A little over three years ago I wrote about possible world conflicts on the horizon including Israel-Iran, US-North Korea and Venezuela and the price of oil. I predicted the barrel of oil above the $100 mark and after war breaking, reaching near $200 a barrel.
I also mentioned that the United States would not consider any military actions against North Korea, who was seeking nuclear weapons at the time. I saw one of two options in this case: Either this would be solved diplomatically or countries (South Korea, Japan) in the region would set off an arms race.
Regarding Venezuela, many people held the idea at that time (when Saddam Hussein Fell) that the United States had too much interest in Venezuela to let Hugo Chavez continue promoting his agenda and would overthrow the democratically elected president. My views at the time were that the United States had little interest in Latin America, which was mistake in my view but its foreign policy.
With the public threats and rhetoric that Iran’s Akmadinajad, I held the firm position that Israel would strike Iran in order to prevent its own demise.
Three years have passed and things have gotten a little more complicated.
Socialism and totalitarianism has continued to spread within Latin America expanding from Venezuela and Brazil to Ecuador, Nicaragua, Bolivia and Argentina.
The United States pursuit of a missile defense system in eastern Europe and the support of previous Soviet Union block nations joining NATO, had gotten Russia all roweled up. Even though Mikhail Gorbachev is revered in the western world for playing a key role in end the cold war, the Russian people did not appreciate their once held great nation, being broken up into parts bringing with it very tough times.
Russia decided to take an active role against what they see as an American threat in their pursuit of re-uniting the USSR by invading Georgia, continuing to sell weapons to Iran and Venezuela and now sending a fleet of warships led by the nuclear powered missile cruiser Peter the Great for military exercises in the western hemisphere. The first of these actions after the end of the cold war.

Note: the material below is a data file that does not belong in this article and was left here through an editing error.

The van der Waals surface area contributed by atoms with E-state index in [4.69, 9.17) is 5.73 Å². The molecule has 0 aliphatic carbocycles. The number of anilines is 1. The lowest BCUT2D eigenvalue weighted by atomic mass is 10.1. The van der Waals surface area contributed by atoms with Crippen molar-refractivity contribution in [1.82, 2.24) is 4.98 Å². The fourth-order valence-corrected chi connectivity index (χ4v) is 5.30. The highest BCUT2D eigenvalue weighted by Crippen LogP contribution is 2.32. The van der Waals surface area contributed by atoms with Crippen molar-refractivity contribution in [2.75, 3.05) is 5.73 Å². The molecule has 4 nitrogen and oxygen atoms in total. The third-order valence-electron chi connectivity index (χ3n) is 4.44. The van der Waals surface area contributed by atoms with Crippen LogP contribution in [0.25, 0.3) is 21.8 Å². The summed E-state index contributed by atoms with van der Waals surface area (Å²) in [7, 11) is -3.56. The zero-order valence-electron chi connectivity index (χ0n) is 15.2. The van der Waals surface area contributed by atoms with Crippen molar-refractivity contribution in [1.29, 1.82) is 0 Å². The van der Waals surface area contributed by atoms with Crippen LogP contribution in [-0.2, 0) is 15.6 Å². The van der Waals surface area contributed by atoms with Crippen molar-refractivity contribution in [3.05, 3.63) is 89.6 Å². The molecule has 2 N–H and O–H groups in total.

Additionally Russia has pledged to help Venezuela with nuclear initiatives for “peaceful” purposes.
On another front, North Korea’s Kim Jong-Il had accepted to and began to dismantle their nuclear program but recently decided to back out of the deal made within the 6-party framework. Israel also accused North Korea of covertly supplying weapons to at least six middle eastern nations.
Last but not least Iran’s defiance of the international community and pursuit for nuclear power. Despite increasing U.N. sanctions placed on Iran, Akmadinajad remains resolute on the acquisition of nuclear power for “peaceful” purposes while at the same time announcing a world without Zionism and America.
French Foreign Minister has urged Israel not to launch a military strike against Iran, and to continue to support Western-backed sanctions and dialogue to press Iran to halt its atomic project, while at the same time Moscow refuses to discuss further U.N. sanctions aimed at curbing Iran’s nuclear program.
I believe that the presidential election in the United States plays a factor in the Israeli decision making process on when to attack Iran. It seems apparent that a democratic president would be less supportive of an Israeli strike on Iran’s nuclear installations, than a republican would be and with Senator Barack Obama up in the polls recently largely due to the economic crisis, I believe Israel will launch such a campaign before the end of the year.